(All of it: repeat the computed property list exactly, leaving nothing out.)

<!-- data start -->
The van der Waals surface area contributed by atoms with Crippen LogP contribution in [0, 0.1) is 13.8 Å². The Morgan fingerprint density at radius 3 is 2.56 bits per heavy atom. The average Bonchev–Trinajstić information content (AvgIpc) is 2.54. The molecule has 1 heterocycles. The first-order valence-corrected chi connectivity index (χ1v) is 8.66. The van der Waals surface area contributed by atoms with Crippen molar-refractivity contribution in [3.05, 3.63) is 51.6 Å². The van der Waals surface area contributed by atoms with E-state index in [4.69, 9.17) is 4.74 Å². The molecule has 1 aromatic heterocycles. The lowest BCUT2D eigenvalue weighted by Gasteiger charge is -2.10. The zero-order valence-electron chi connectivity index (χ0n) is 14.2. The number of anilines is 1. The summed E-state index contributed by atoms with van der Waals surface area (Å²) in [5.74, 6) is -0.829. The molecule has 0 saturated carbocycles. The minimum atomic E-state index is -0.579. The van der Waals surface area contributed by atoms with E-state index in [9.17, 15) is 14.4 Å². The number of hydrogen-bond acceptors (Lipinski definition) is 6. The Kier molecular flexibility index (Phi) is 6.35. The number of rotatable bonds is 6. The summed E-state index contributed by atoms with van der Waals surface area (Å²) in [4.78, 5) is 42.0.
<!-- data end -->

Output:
The van der Waals surface area contributed by atoms with Crippen LogP contribution in [0, 0.1) is 13.8 Å². The Morgan fingerprint density at radius 3 is 2.56 bits per heavy atom. The average Bonchev–Trinajstić information content (AvgIpc) is 2.54. The molecule has 1 heterocycles. The first-order valence-corrected chi connectivity index (χ1v) is 8.66. The van der Waals surface area contributed by atoms with Crippen molar-refractivity contribution in [3.05, 3.63) is 51.6 Å². The van der Waals surface area contributed by atoms with E-state index in [4.69, 9.17) is 4.74 Å². The molecule has 1 aromatic heterocycles. The lowest BCUT2D eigenvalue weighted by Gasteiger charge is -2.10. The zero-order valence-electron chi connectivity index (χ0n) is 14.2. The number of anilines is 1. The summed E-state index contributed by atoms with van der Waals surface area (Å²) in [5.74, 6) is -0.829. The molecule has 0 saturated carbocycles. The minimum atomic E-state index is -0.579. The van der Waals surface area contributed by atoms with E-state index in [9.17, 15) is 14.4 Å². The number of hydrogen-bond acceptors (Lipinski definition) is 6. The Kier molecular flexibility index (Phi) is 6.35. The number of rotatable bonds is 6. The summed E-state index contributed by atoms with van der Waals surface area (Å²) in [4.78, 5) is 42.0.